When getting into the world of squirrel hunting, it can get fairly expensive, really quick. By the time you add a scope, ammo, and sling you can easily step over the five hundred dollar mark. Honestly, you can spend $500 on just a rifle. I’m sure there are a few of you out there who have fully rigged out rifles for under the $500 mark, and that’s the focus of this article. The $500 mark should get you the rifle, scope, sling, and one brick (500 rounds) of your ammo of choice. If you choose to use just iron sights, well you’ll be sub $350 easy. When I first started out all of my squirrel rifles fell under the above mentioned mark.
When it comes to budget minded rifles, I have six rifles that I would choose from to get you in the game. Three semi-autos and three bolt actions. Seeing as there are some states that restrict hunting with a semi-auto, it’s only fair to list bolt action equivalents. Semi-autos will tend to be cheaper than bolt actions, but both have a place in the squirrel woods.
If you are new to firearms this will be one of the first you will be introduced to. If you are a connoisseur of firearms this one should be in your collection. You know, everyone needs to own at least one 10/22.
This rifle was introduced in 1964 and has sold in the millions to this date. You can get into the carbine model (beech wood stock and barrel band) for under $230. The synthetic model can be had for even less. There are many flavors to choose from, and some of those go north of $400.
The Ruger 10/22 is accurate enough to squirrel hunt with, but I’m not sure it’s the most accurate out-of-the-box semi-auto on the market. It comes with one 10 round rotary magazine. Buckhorn iron sights are included on most models, along with a scope mounting rail. The stock trigger on the Ruger is the best out of the three semi-autos listed, but that isn’t saying much. On average you should expect 5.5-6.5 pounds of pressure to release the sear. Another point of interest, after firing the last shot, there is no “last shot hold open.” It is only a minor complaint with the rifle. The 10/22 is the Glock of 22 rifles. There are thousands of aftermarket enhancements that can be added to a 10/22. Things can get very expensive if you head this route, and you will likely not get the money you put in the rifle out.
Just like a Glock, the 10/22 is built like a tank. You probably could get by with cleaning this rifle every 500 rounds, but I wouldn’t recommend that. Consider the Ruger 10/22 high on your list of inexpensive semi-auto options. It may be the best .22 for squirrel hunting in the semi-auto category.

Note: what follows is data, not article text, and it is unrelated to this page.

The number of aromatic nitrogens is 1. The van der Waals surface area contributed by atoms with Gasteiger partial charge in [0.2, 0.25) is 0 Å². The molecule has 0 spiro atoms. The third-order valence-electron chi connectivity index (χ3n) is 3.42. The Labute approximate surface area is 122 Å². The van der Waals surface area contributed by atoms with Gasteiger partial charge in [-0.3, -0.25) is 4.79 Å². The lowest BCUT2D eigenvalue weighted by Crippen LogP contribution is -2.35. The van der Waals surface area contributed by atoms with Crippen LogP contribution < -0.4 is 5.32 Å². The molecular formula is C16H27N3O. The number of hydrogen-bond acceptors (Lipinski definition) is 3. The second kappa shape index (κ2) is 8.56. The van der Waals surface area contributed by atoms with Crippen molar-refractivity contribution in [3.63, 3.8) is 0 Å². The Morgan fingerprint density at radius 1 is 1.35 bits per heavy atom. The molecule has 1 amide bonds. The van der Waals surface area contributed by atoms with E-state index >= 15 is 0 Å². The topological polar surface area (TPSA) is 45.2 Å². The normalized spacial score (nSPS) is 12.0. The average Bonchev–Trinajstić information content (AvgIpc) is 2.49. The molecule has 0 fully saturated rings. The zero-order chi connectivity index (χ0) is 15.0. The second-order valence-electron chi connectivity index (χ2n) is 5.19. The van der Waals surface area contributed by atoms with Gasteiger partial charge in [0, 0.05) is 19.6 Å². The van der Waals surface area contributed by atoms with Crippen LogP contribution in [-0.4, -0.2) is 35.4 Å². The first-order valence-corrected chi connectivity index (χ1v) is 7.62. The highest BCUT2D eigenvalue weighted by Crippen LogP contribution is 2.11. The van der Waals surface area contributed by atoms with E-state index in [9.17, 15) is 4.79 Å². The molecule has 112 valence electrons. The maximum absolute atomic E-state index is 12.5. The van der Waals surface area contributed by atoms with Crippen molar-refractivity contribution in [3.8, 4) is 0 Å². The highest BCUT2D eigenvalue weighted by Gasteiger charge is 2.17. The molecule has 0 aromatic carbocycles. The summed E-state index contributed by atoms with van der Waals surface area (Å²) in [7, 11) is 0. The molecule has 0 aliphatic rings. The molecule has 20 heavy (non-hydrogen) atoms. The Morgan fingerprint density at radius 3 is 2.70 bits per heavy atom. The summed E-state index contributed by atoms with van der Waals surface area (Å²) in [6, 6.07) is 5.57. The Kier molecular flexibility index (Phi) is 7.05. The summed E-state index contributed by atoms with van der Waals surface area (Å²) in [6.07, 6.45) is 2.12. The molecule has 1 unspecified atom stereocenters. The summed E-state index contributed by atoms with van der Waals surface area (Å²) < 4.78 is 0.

Marlin Model 60
The Marlin Model 60 is another staple in the semi-auto 22 lineup. This rifle is where my journey into squirrel hunting rifles started. Daddy’s old Model 60 with the squirrel carved into the stock, has taken many squirrels out of the North Carolina timber.
The Model 60 is slim, lightweight, and handy. It has defended a many chicken coops on the family farm, along with riding in the back glass of most good ole boys pick-up trucks. Introduced in 1960, Marlin deems this rifle the “most popular 22 in the world.” Last I heard they had sold over 12 million Model 60’s.
Marlin has a handful of varieties of the Model 60 both in wood stock and synthetic. Most can be had under $200 and that’s being conservative. They come with a set of buckhorn sights, and the receiver is grooved for scope rings. The Marlin probably has the worst trigger of the three semi-autos listed. It should break between 6-7 pounds with lots of play. Loading this rifle happens directly under the barrel, via the tube fed magazine. Marlin states 14 rounds can be loaded, but I know I’ve put more 22 cartridges in my Daddy’s rifle before. Marlin also touts there micro groove barrel for supreme accuracy. I tend to agree and would say this is the most accurate semi-auto on my list. On older models, after firing the last shot through the Model 60 the bolt will lock to the rear indicating your rifle is empty. The newer models no longer have this feature. The magazine fed version of this rifle is the Marlin 795, and has the same attributes as it’s successor.
This rifle is how I cut my teeth into squirrel hunting, and will remain a icon in my collection as one of my favorite inexpensive choices for squirrel hunting.
At seventeen years old I had a chance to purchase my first 22 squirrel rifle. I had to decide between the 597 and the 10/22. Hind sight being 20/20 I would have purchased the 10/22, but I walked out of the gun shop that day with the Remington. Not to discount the Remington, but the Ruger can be more easily customized along with better resell value. Saying that, the Remington 597 now has its own following.
The 597 comes with one 10 round box style magazine. Out of all the semi-autos the Remington has the best iron sights. Its receiver is grooved for scope rings. Accuracy of the 597 is on par with the 10/22. Plenty of squirrels were victim to my Remington 597, especially once I added a red-dot scope. Red-dot on the squirrel, press the trigger and collect your squirrel. Trigger pull on the 597 would rank second out of the three semi-autos listed. A 5-6 pound trigger pull should be expected.